Fri. Aug 19th, 2022

by Marlene Berlin

Tawana Holland of DC’s Department of Human Services told a December 16th meeting on the subject of increased emergency calls to Van Ness-area apartment buildings that many residents, upon receiving a rental subsidy, choose this neighborhood because “there have been other places in the city where they have been traumatized for many, many years. And when they get a voucher they want to have a better life, they want to go to a neighborhood that they perceive will be safer and will be more welcoming to them. ”

Some who come here find their safety is not guaranteed.

MPD Second District Lieutenant Stephen Amodeo reported at the May 17th ANC meeting that the Office of the Attorney General has accepted MPD’s referral of three Van Ness apartment buildings to OAG’s nuisance properties division. 3003 Van Ness and the Chesapeake and Saratoga apartments potentially face lawsuits and penalties over landlords’ alleged unwillingness to address security issues.

Still under OAG consideration are MPD’s referrals of 3002 Rodman, where a man was fatally stabbed on May 4th, and Connecticut House, where on April 21st, a woman fleeing her alleged attacker jumped from an eighth floor apartment. Amodeo said the woman, who survived the fall, remains hospitalized.

People who know both victims said their apartments were rented through vouchers. The number of voucher renters in Ward 3 has increased since 2017, when Mayor Bowser added a subsidy to HUD-calculated fair market rates so vouchers would cover rents in more DC apartment buildings.

The newcomers are welcome here. But some are recently homeless and have behavioral health issues exacerbated by their lives on the street, and they struggle to adjust. Some have children that they struggle to care for. Some are targets of assault, robbery, and worse. They need additional, long-term support beyond a place to live. And while DC agencies say they are providing these services, reports from tenant leaders and other residents suggest otherwise.

They tell me of stabbings and other violent crime behind closed doors. Of children wandering at all hours, knocking on doors to beg for money or food. Of children, left to fend for themselves, starting kitchen fires. Of people yelling and screaming all night. Of trash dumped in hallways instead of being properly disposed of. Of dogs allowed to relieve themselves in public spaces.

At Connecticut House, police found an illegal high-capacity firearm in the apartment from which the woman had jumped. Shortly after that, a tenant organizer told me she overheard two fellow residents, also voucher holders, talking about the incident. One told the other that she was thinking of moving out. She thought the building had become too dangerous.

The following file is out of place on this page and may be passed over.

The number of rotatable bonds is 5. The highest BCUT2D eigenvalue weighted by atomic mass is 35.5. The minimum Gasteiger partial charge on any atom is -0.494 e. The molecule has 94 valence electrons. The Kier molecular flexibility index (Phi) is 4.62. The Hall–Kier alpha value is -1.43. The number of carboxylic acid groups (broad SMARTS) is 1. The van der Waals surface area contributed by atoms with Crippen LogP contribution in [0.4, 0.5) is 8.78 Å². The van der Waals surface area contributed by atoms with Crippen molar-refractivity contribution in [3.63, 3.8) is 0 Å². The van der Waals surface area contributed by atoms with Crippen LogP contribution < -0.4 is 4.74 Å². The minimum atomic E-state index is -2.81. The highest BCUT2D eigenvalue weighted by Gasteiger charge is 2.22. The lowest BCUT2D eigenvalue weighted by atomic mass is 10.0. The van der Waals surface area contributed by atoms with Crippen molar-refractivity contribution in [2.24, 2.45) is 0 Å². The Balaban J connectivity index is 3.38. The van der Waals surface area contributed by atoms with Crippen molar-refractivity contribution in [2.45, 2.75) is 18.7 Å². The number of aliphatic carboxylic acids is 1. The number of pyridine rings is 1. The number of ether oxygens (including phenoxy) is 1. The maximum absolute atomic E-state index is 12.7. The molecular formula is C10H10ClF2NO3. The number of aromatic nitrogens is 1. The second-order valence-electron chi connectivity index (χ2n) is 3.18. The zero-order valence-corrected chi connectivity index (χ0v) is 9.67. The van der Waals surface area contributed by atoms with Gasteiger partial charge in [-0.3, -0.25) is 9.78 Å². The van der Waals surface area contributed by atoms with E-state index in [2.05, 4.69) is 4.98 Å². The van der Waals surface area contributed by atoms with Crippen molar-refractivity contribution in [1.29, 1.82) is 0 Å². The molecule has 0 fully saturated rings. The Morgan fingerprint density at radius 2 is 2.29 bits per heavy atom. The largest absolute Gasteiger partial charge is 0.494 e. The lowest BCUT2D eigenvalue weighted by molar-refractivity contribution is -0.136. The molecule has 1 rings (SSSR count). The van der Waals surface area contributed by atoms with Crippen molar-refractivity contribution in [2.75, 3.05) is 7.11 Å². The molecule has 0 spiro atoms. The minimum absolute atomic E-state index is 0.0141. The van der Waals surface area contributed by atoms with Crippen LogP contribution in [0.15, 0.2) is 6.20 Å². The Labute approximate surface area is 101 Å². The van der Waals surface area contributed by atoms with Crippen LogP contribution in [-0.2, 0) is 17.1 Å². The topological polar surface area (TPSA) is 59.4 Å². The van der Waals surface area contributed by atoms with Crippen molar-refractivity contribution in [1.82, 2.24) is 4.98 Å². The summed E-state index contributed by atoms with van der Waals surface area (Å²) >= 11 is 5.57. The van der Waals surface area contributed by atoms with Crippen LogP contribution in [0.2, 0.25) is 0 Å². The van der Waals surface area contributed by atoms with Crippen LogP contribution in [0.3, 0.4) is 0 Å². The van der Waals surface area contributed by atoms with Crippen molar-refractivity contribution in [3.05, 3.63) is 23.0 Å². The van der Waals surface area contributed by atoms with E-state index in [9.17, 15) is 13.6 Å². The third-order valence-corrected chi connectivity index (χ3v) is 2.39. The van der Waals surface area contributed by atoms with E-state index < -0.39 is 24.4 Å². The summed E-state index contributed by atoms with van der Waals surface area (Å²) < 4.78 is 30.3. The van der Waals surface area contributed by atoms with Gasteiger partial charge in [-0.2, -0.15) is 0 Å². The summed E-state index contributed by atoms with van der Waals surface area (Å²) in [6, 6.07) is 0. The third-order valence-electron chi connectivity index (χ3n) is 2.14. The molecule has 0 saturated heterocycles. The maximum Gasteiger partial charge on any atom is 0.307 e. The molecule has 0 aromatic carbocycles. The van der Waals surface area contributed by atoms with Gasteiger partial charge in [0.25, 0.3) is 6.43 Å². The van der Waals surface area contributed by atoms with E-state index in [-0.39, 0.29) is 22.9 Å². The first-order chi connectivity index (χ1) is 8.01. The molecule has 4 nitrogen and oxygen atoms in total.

Who in their right mind would not demand a fix?

Representatives from DC agencies have long denied there are any problems. They’ve admonished the critics of housing vouchers and support services, explaining away the complaints as white residents’ discomfort with the newcomers.

The complaints are in fact coming from people of all races, from people with housing vouchers and without, from longtime residents and newer arrivals. Something has changed. And at long last, someone in Mayor Bowser’s administration admitted as much. At the April ANC 3F meeting, Deputy Mayor Chris Geldart spoke of visiting 20 apartment buildings, spread throughout the District, with similar issues. He talked about support services promised but not provided, and of landlord incentives that made voucher holders more lucrative, “creating de facto public housing” in one building, which now demands a high level of emergency resources. Geldart said the current system “ain’t working,” and that he was working with the heads of agencies and the Office of the Attorney General on solutions.

Tenant leaders need to be included in this conversation. In some buildings, they’ve succeeded in working with landlords and the police to improve safety and conditions in their homes, and they have an on-the-ground perspective of what works, and what does not. Tenant leaders from apartment buildings along Connecticut Avenue have banded together to talk to candidates and office holders about these issues. They have asked Mayor Bowser to speak with them too. She has not responded to their request.

Let’s stop accusing each other of racism when there is a real problem we need to confront. The mayor’s voucher system, put in place without adequate follow-up and services for recipients, has created safety issues and worsened living conditions in apartments throughout the District, not just Van Ness.

Mayor Bowser, we need you to make this right. A crucial step is sitting down with tenant leaders.

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